Seedcorn 3: The End of the Envoy

Seedcorn is now posted.

Three of Four.

IN this episode is my conceit of how political conflict is resolved, as seen from the moral foundation of a philosophy one might call Occidentalized Taoism.

Real Taoism is quietist, a philosophy of renunciation and submission to fate. Occidentals, informed by Christian thought even when we do not realize it, cannot accept true fatalism or true renunciation. The furthest we of the West tend to go in that direction is toward stoicism, or pragmatism, or the idea that ideals are worth pursuing even if they cannot be enacted.

Whether or not Ursula K LeGuin herself fits into the category o an Occidentalized Taoist, I could not speculate; but I do note that some of her characters and themes reflect such a philosophy.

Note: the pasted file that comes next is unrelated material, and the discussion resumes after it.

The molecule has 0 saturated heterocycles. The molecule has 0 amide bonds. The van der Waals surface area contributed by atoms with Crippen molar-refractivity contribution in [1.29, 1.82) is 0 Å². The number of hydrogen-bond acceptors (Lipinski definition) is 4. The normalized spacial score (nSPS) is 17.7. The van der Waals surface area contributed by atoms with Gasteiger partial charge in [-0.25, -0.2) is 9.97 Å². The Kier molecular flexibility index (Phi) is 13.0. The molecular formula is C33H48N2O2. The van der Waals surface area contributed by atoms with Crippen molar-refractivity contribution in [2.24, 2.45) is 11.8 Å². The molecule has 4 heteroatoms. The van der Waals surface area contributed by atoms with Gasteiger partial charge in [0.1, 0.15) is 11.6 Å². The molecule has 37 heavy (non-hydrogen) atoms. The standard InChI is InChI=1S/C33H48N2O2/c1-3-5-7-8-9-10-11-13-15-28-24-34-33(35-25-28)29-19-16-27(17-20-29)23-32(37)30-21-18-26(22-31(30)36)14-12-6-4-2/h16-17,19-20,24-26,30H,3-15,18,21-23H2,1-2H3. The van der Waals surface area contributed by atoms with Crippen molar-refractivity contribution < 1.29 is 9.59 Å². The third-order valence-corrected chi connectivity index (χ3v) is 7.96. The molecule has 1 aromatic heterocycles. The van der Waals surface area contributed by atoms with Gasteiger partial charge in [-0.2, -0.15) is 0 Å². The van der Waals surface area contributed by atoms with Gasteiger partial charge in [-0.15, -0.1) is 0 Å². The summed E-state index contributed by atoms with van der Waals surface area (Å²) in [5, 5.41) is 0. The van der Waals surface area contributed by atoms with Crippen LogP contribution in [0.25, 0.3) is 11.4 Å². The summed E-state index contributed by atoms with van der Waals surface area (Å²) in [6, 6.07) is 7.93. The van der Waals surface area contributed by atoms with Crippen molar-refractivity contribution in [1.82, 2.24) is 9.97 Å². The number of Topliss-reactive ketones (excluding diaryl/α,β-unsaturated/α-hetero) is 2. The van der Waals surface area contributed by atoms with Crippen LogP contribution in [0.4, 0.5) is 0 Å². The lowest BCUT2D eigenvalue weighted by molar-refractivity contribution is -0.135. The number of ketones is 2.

I do not regard her, for example, as a pacifist, as I doubt EYE OF HERON would have been written by someone jejune enough to take pacifism seriously. There are elements of Oriental quietism in some of her writings, as, for example in LATHE OF HEAVEN, where resignation is portrayed as preferable to the problem-solving, which is portrayed the fussiness of a busybody if not the hubris of a Dr. Frankenstein.

But the quietism, in her stories, seems more akin to the civic disobedience of the revolutionary unwilling to revolt.

I note that the obvious lapse in the short story “Those Who Walk Away from Omelas” — namely, that none of the walkers walk to the nearest arsenal, arm themselves, and return to destroy the evil city with sword and fire — has the same mood as that of THE DISPOSSESSED, where some sort of radical revolution seems desirable, but not actionable.

Such at least is the author’s attempt in the portrayal of the protagonist here. As ever, the reader is the final judge, from whose judgment there is no appeal.